A recent report by the American Academy of Dermatology found that over 2.6 million people in the United States are believed to have wind-specific allergies, which include hay fever, hay fever rash, and the rarer but still potentially life-threatening hay fever.
These reactions occur when the body reacts to a high-altitude wind.
The allergens included in this list include: wind-derived proteins, and their metabolites, including polyphenols, amino acids, and other proteins.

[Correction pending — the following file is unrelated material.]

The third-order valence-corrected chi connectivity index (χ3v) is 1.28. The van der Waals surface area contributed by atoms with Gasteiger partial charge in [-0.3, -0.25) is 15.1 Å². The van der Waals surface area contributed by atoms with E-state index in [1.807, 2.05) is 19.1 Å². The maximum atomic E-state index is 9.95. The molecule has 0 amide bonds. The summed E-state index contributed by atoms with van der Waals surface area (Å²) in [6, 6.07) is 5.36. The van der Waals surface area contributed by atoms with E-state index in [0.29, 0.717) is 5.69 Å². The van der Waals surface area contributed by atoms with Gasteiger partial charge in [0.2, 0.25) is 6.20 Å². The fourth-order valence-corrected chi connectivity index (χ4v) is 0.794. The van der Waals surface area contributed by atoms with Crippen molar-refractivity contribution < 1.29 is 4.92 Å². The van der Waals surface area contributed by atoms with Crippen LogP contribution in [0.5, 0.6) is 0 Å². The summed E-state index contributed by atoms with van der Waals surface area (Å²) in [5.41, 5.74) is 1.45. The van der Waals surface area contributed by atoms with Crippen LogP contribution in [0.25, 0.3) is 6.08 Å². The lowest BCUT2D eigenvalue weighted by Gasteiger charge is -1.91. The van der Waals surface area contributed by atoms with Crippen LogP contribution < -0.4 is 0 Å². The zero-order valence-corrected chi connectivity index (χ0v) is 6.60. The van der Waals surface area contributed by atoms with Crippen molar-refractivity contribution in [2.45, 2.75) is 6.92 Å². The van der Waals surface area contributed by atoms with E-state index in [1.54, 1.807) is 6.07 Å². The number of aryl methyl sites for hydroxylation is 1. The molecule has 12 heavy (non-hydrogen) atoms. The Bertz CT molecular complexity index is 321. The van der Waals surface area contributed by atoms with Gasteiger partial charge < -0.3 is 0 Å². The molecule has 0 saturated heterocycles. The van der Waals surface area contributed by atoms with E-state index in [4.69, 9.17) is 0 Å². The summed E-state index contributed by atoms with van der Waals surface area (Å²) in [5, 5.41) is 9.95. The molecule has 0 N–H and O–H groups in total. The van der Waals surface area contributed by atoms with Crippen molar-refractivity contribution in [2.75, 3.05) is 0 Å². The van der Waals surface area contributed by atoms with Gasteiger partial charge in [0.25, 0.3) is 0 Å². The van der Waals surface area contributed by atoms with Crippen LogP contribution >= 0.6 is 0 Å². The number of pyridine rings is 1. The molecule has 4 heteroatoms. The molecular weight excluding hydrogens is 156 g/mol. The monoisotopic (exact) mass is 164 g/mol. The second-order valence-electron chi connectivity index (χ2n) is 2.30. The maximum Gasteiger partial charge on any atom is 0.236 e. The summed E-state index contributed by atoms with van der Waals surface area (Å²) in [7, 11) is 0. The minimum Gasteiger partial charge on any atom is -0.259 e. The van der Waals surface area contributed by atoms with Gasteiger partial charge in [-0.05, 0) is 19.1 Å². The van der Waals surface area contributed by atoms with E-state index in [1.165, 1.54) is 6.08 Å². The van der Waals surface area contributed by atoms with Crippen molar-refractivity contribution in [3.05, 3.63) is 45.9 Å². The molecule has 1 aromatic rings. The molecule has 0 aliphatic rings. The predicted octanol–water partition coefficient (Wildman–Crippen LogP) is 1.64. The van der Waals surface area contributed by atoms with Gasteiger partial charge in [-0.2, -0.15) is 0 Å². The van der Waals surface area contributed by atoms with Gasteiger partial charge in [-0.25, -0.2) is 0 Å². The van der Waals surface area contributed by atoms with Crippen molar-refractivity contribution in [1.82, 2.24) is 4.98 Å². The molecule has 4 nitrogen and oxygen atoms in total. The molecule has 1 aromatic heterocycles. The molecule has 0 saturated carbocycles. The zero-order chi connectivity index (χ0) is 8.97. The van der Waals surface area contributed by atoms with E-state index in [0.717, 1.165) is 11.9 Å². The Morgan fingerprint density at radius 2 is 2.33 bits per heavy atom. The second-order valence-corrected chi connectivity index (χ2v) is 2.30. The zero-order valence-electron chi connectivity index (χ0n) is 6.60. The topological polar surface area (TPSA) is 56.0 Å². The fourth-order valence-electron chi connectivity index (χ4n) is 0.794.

Wind-derived allergens are most common in the Northeast and Midwest.
While the majority of people who have allergies have hay fever or hay rash, people who suffer from these reactions also have other allergic reactions to pollen, dust, and dust mites.
The majority of these reactions occur in the upper respiratory tract.
For more on wind allergies, read about the latest news in allergy research.